Save the vines

Recommendations, comments or questions about wine matters

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rbg
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Save the vines

Post by rbg » Fri 22 Aug 2008 13:53

What is the future for the wine trade here if this is what is happening?

http://www.lindependant.com/articles/20 ... chage.php5

http://www.lindependant.com/articles/20 ... chage.php5

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polremy
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saving the vines

Post by polremy » Fri 22 Aug 2008 14:12

Well, I'm doing my best to make sure they don't go out of business.
Seriously though, we have been heartened to see fields of new vines planted. At one stage we thought they would all be lost to new building.

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Santiago
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Post by Santiago » Fri 22 Aug 2008 15:53

The really sad thing is that, in general, it is the older, less productive vineyards that are being dug up. These tend to make better wine but for a cooperateur or bulk wine producer that means nothing. What they value are vineyards which yield the maximum permissable.

I'm buying 2 extra hectares of vines this year. All old vines including the oldest Syrah in the commune and two blocks planted in 1955.

I'm also launching a scheme to allow others to invest in old vines, protect the landscape and play the role of "armchair vigneron". If this is something that interest you, have a look at this link...

http://www.domainetreloar.com/Own%20Vine%20Club.htm

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Post by PaddyFrog » Fri 22 Aug 2008 19:30

Santiago wrote:
I'm buying 2 extra hectares of vines this year. All old vines including the oldest Syrah in the commune and two blocks planted in 1955.
Jonathan you must be paying more for the hectacres to him than the EU would have paid him to destroy the excess vines, currently €7,000 per hectare.

When the EU are trying to reduce the Wine lake and most Vinerons are actively culling their vines.
Michael

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Santiago
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Post by Santiago » Fri 22 Aug 2008 21:56

Correct. But I'm not plumbed in to the wine lake.

That's what makes me different 8)

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Sav
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Post by Sav » Fri 22 Aug 2008 22:02

The PO would not be the same without its vineyards :roll:
Well done Santiago :)

Cheers Sav :)

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Santiago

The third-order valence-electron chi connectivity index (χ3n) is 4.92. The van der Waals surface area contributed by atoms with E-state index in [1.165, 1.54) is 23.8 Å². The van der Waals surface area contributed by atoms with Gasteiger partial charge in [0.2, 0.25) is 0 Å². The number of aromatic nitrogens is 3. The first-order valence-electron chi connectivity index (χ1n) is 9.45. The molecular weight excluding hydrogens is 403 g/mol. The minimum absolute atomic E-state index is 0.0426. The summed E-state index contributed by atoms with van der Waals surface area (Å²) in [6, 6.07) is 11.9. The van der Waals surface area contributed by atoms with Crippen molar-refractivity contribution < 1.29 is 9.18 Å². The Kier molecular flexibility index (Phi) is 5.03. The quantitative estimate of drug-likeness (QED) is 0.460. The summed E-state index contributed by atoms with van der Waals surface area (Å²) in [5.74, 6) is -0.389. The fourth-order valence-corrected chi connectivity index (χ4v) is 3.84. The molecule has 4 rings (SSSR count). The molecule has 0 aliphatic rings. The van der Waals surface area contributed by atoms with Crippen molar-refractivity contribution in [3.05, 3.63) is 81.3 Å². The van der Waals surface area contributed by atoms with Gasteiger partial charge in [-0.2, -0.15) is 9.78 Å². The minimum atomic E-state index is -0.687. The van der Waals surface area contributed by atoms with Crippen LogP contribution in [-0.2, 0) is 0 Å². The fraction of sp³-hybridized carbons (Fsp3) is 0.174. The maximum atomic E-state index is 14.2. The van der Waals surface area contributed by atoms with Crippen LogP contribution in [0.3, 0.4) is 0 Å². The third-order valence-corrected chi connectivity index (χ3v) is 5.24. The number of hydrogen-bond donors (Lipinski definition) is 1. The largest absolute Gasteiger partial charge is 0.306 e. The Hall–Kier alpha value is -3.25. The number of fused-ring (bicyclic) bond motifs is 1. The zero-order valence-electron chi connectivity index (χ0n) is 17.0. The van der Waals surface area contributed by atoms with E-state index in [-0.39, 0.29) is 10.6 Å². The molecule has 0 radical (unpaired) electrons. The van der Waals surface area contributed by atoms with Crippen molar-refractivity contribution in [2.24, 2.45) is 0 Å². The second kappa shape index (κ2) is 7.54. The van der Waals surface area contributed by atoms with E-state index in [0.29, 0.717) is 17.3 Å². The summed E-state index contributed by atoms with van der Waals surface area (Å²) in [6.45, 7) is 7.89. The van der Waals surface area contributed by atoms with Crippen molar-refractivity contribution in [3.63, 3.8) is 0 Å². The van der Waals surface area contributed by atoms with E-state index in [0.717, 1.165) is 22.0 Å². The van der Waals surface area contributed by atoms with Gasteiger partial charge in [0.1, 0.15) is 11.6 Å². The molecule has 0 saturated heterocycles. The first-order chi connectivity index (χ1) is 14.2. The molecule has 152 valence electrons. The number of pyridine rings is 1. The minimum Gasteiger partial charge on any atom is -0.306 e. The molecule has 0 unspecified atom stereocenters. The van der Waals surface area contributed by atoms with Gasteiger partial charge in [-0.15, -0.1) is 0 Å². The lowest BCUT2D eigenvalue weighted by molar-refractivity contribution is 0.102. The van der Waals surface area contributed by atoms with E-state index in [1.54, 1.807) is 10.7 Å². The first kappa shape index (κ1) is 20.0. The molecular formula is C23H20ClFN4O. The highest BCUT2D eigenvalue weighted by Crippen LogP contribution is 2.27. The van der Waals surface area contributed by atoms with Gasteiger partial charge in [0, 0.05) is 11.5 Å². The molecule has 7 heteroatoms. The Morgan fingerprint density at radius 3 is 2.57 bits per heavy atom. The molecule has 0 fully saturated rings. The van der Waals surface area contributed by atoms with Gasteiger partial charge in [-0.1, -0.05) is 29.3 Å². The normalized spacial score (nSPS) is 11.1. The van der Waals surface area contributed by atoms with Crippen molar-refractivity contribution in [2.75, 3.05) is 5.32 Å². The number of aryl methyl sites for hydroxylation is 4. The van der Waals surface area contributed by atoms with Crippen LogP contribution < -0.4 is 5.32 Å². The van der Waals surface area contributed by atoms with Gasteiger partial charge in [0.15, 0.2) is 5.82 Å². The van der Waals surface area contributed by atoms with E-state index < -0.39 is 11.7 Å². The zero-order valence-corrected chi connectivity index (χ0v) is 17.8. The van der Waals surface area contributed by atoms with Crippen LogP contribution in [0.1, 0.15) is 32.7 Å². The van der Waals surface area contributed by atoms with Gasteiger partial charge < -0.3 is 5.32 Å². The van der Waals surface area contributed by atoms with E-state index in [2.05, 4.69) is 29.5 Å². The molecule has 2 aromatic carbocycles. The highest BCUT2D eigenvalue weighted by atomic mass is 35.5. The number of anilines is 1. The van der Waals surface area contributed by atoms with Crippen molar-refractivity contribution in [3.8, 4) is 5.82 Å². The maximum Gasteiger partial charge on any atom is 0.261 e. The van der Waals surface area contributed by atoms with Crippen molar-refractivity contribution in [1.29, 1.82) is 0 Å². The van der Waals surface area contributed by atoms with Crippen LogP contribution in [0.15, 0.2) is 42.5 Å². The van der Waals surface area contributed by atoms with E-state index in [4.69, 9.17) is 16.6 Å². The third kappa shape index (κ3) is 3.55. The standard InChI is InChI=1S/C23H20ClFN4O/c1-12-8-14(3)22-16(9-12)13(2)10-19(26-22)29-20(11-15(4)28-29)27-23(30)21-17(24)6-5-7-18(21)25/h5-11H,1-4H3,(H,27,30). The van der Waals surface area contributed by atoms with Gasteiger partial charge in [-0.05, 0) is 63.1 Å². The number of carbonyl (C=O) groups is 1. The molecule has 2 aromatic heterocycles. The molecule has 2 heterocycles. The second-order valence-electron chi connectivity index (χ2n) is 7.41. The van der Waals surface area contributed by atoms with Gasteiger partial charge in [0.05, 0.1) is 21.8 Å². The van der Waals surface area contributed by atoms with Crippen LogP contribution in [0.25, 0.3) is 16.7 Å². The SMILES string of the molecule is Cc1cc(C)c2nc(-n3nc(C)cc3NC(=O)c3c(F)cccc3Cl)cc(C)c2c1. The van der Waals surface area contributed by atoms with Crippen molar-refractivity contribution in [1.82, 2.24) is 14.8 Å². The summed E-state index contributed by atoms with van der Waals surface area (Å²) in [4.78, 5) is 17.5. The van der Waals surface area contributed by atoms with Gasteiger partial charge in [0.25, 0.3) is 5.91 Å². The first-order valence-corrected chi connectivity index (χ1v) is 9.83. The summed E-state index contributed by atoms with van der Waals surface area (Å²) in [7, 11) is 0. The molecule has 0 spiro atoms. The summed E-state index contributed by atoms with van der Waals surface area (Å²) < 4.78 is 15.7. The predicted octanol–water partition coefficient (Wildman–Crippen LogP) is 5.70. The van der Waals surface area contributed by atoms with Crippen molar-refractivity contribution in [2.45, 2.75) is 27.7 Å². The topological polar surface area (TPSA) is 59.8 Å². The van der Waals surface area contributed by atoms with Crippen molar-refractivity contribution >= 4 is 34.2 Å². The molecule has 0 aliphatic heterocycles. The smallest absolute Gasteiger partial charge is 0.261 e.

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Post by Santiago » Sun 24 Aug 2008 11:41

The latest news is that applications to dig up 9000 ha of vines in the Languedoc Roussillon were received in the first 9 days of the scheme opening.

http://www.vitisphere.com/breve.php?id_breve=54391

While I don't agree with supporting grape farmers who have no passion for it anymore, the repercussions of such an uncontrolled grubbing up are not too rosy.

Much less cheap wine
Picturesque landscapes reduced to wasteland or lotissements
More people out of work

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Roger O
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Post by Roger O » Sun 24 Aug 2008 12:33

Santiago wrote:Picturesque landscapes reduced to wasteland or lotissements
More people out of work
Santiago, if the global warming lives up to some dire predictions, perhaps replacement by date palms in the arid regions and mangos and papayas in the wetter parts! Apricots and peaches to be relegated to the upper slopes of mountains. Apples will become a luxury as in Equatorial Africa.. (I love mango and papaya .. and litchi too.. oh yes.. and pineapples!!)

Future: Domaine Treloar Premium Sugar Plantation Rhum?

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Post by john » Sun 24 Aug 2008 19:03

Santiago wrote: the repercussions of such an uncontrolled grubbing up are not too rosy.

Much less cheap wine
Picturesque landscapes reduced to wasteland or lotissements
More people out of work
While there are pro's and cons to the grubbing up of any loss making cash crop, the above statements from Santiago are VERY debatable.

There is no evidence that prices will rise if loss making hectareage is lost. Certainly that was not the case with fruit farming in E Anglia.

I personally would rather see thriving industry /quality housing than loads of unkempt unwanted vines.

And because of that surely the new,potentially profitable industry would provide more,not fewer, jobs.

We cannot live in the past,I'm afraid. Nor do we all want to pay 20€ plus for fancy "boutique" wines.

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Santiago
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Post by Santiago » Sun 24 Aug 2008 20:19

Yes, it is a good subject for debate.

I'm interested to hear what other forum members think. So I'm off to enjoy a lovely bottle of "boutique" wine. 8) Sante!

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polremy
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saving the vines

Post by polremy » Sun 24 Aug 2008 20:57

Are you really going to drink a 20euro bottle of wine?
I don't think I could actually enjoy drinking it if I knew it cost that much.

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Post by opas » Sun 24 Aug 2008 22:06

I don`t really know where to start.

If the vigneron hasn`t got his heart in his work, hence his wine, then he is not going to do good trade, thus he gets more despondant. Mostly I think that the owners have inherited their vineyards and realise they could do other things to make their money more easily.
One of those things is the opportunity to sell their land to a developer, the farmer feels rich and can have a nice new house and a wedge in the bank...for a while.

I really do not like the sight of all the lottisments raising up where ever I look, but by the same token as someone else has already mentioned I do not like to see a vineyard unkempt with plastic swinging from the overgrown vines